‘Isma was going to miss her flight. The ticket wouldn’t be refunded because the airline took no responsibility for passengers who arrived at the airport three hours ahead of the departure time and were escorted to an interrogation room. She had expected the interrogation, but not the hours of waiting that would precede it, nor that it would feel so humiliating to have the contents of her suitcase inspected. She’d made sure not to pack anything that would invite comment or questions – no Quran, no family pictures, no books on her areas of academic interest – but, even so, the officer took hold of every item of Isma’s clothing and ran it between her thumb and fingers, not so much searching for hidden pockets as judging the quality of the material’.
And so begins Kamila Shamsie’s award-winning latest novel, Home Fire, described by numerous people as ‘the tale of our times’, though, interestingly, a reworking of the age-old Greek mythology Antigone, dramatised by Sophocles circa 441BC. Pondering the timeless dilemma between love for family and loyalty to the state, Shamsie’s Antigone is Aneeka, a temperamental but fiercely loving nineteen-year-old twin living in North London. Mirroring our society as it is right now, suspicions are on the rise and tensions are high. Particularly between the British muslim and non-muslim communities.
Aneeka and her twin brother, the quieter, more reserved Parvaiz, were brought up by their older sister and voice of reason, Irma, after their mother passed away when they were kids. Giving up her studies in order to support her siblings, Irma is finally getting to live her dream of becoming an academic. Home Fire begins with Irma about to board a flight to America where she has been accepted onto a PhD programme in Massachusetts to study sociology. One could be mistaken for thinking that the trauma and embarrassment she experiences at the airport is due just to her religious beliefs (and I’m sure this is the case for many muslims travelling in and out of British airports). The obstacles she faces on a day to day basis due to her identity is told with such detached clarity and wry cleverness.
However, Isma’s family holds many dark secrets in its past and present – secrets well-known to the authorities. When she encounters the son of the British home secretary – a politician who has denounced his muslim upbringing – a few weeks later in a cafe in Amherst, their instant connection is more than just a budding friendship. Isma and Eamon’s families are intricately entwined. Unbeknown to Eamon, Isma’s family has had dealings with his father – the Lone Wolf, as he is nicknamed – way back when Irma herself was just a kid. It is the genuine, growing attachment she feels towards Eamon that allows her to confide in him about the history of her absent father – a jihadi who was deported to Guantanamo Bay and allegedly died in custody.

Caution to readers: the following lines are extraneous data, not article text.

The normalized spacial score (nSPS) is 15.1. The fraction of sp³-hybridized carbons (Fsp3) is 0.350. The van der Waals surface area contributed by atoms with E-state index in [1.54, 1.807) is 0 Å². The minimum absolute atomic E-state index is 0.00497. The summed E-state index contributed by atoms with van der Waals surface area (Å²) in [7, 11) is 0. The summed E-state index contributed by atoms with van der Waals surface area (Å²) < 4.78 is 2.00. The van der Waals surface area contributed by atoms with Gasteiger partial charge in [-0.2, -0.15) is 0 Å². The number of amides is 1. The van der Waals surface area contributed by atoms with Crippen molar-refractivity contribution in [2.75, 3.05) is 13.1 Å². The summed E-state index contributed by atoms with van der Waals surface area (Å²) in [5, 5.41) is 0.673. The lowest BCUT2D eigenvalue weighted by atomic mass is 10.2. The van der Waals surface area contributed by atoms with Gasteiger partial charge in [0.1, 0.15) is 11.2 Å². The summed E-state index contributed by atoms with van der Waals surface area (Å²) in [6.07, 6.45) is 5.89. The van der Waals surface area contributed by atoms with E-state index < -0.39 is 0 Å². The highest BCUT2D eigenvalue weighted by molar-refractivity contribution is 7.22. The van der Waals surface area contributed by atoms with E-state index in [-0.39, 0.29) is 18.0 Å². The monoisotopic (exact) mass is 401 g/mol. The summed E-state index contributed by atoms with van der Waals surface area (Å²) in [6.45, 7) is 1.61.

Unlike Sophocles’ Antigone, it is the younger sister, Aneeka, who acts as the ‘young rebel’, defying the orders of the state and others who dictate how she should live her life, in order to honour her brother. Parvaiz is the only person who gets Aneeka. As twins they have a special bond that transcends normal familial relationships. However, Parvaiz has crossed the point of no return. Feeling isolated and stagnant in northwest London as both his sisters work towards exciting futures, Parvaiz is approached by a man claiming to know his father outside the greengrocers where he works. Flattered by the this man’s interest and belief in him, Parvaiz makes the decision to join Isis in Syria. Stopping at nothing to have her brother returned to her, to his home, Aneeka uses herself and her influence on awe-struck Eamon, who has fallen under her spell.
The ending of Home Fire will tear you apart – at least it did for me. By placing her tale of Antigone in the present, Shamsie explores the current themes of cultural tensions and radicalisation in modern-day London but with compassion and humanity. As each chapter takes on the viewpoint of a different character, our sympathies extend to each and every person involved in this tragedy. From the older sister/mother figure of Irma, to the lost and frightened Parvaiz who is effectively trapped in the hell of his own naive choosing, to the desperation and loyalty Aneeka feels towards her twin brother. This is a family that has been torn apart by the moral conflicts of family, justice, love and country for far too long. As Shamsie warns us before her story begins, with a quote from Antogone translated by Seamus Heaney, ‘The ones we love… are enemies of the state’.